Without any Big Ten championships or bowls to play for in the next four years, most of the players on Penn State’s roster stayed in Happy Valley to play for each other.
Beyond this, though, many of these athletes are playing for their own futures.
For seniors such as Michael Mauti and Matt McGloin, this is their last year to suit up and play in Happy Valley, and so far these guys are making the best of it.
Between now and the NFL draft on April 25, neither Mauti or McGloin will be able to control whether their team will have a shot to win the Big Ten.
What these two and other players on the Nittany Lions’ roster do have control of is their draft stock.
For Penn State, there are numerous players that will have a shot to play in the NFL next year and in the upcoming years.
Let’s see who they are.
Before you rattle off McGloin’s stats from previous seasons and bring up his inconsistency over his three years of playing, take a look at how far this quarterback has come.
Out of West Scranton High School, McGloin had few offers and decided to walk on at Penn State. He worked his way to earning a scholarship and into the role of backup to Rob Bolden.
Over the past two years, McGloin has thrown for 3,119 yards, 22 touchdowns, and 14 interceptions. These aren’t exactly great numbers, not to mention the numerous dropped picks McGloin always seemed to throw.
But Bill O’Brien's move to Penn State has turned McGloin's career around, and he has shown a massive turnaround in maturity and decision-making.
This year McGloin is second in the Big Ten in passing with 1,499 yards and is tied for first with 12 touchdowns. What’s even more impressive though is that he has only thrown two interceptions in 221 attempts.
To put it into perspective, in 2011 he attempted 231 passes all year.
At only 6’1”, his size and weakness throwing the deep ball are the only things holding him back. McGloin has a chance to make a possible make a practice squad or be signed as an undrafted rookie if he continues to get better and better.
Every few years Penn State always seems to have at least one dominant lineman. In past years it was Stefen Wisniewski or Levi Brown getting drafted.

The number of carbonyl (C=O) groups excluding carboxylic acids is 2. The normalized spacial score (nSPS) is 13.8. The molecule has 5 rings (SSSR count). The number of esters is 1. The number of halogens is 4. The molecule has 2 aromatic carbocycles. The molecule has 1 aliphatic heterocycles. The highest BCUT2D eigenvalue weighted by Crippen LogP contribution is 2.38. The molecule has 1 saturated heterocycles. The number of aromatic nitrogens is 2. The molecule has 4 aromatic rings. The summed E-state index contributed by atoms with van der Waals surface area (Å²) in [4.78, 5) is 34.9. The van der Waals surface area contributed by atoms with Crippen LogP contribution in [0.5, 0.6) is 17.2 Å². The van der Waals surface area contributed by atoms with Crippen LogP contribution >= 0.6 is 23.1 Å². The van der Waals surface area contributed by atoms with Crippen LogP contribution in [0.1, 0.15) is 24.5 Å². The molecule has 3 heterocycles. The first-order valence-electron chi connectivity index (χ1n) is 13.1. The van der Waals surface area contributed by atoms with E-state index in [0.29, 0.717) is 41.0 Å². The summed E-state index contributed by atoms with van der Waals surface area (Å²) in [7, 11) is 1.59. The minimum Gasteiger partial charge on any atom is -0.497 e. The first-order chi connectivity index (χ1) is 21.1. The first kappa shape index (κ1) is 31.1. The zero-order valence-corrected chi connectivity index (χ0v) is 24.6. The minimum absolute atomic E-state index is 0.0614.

This season is Stankiewitch’s turn to show what he can do.
As a senior leader on the offensive line, he has been instrumental in Penn State’s success this season.
Stankiewitch is a two-year starter for the Nittany Lions, but his size is an area of concern. At only 6’3”, he would be a little undersized on the line in the NFL.
Nonetheless, Stankiewitch is a solid blocker leading the Penn State line this season and has a chance to be picked up by a team.
Although Carter is only a redshirt freshman, his raw talent and abilities have already been showcased halfway through this season.
The media has made it well known that tight ends do very well in O’Brien’s offense, and Carter is no exception.
So far this year Carter has a modest 279 yards receiving and a touchdown, but his possibilities seem endless.
O’Brien’s offense this season has focused on mismatches and getting the best athletes the ball.
Carter has been lining up in the backfield, split out and in the traditional tight end spot on the end of the line; obviously O’Brien thinks he’s an offensive threat.
With at least two more years before Carter can think about being drafted, he has time to continue to develop into an offensive threat.
Right now, though, Carter has serious potential to play at the next level.
Over the past two seasons, Belton has proved that he can do it all.
From receiving and lining up in the Wildcat and throwing, to carrying the ball as an every down back, the sophomore seems to succeed at it all.
Belton has good speed, but his quickness is what stands out. He can slash through the line and has become a serious home run threat.
Catching out of the backfield isn’t much of a problem for Belton either, and his lone touchdown of the year has come on a reception.
With his speed, quickness and vision, Belton has some of the intangibles that NFL teams will be looking for.
Much like Carter, Belton still needs to show improvement. But Belton has a bright future ahead of him.
Last season as a freshman Amos played in all 13 games at cornerback, and now this season he has stepped into a starting role on Penn State’s defense.
When he played for Calvert Hall College High School, Amos was the 2010 Baltimore City Defensive Player of the Year as a safety.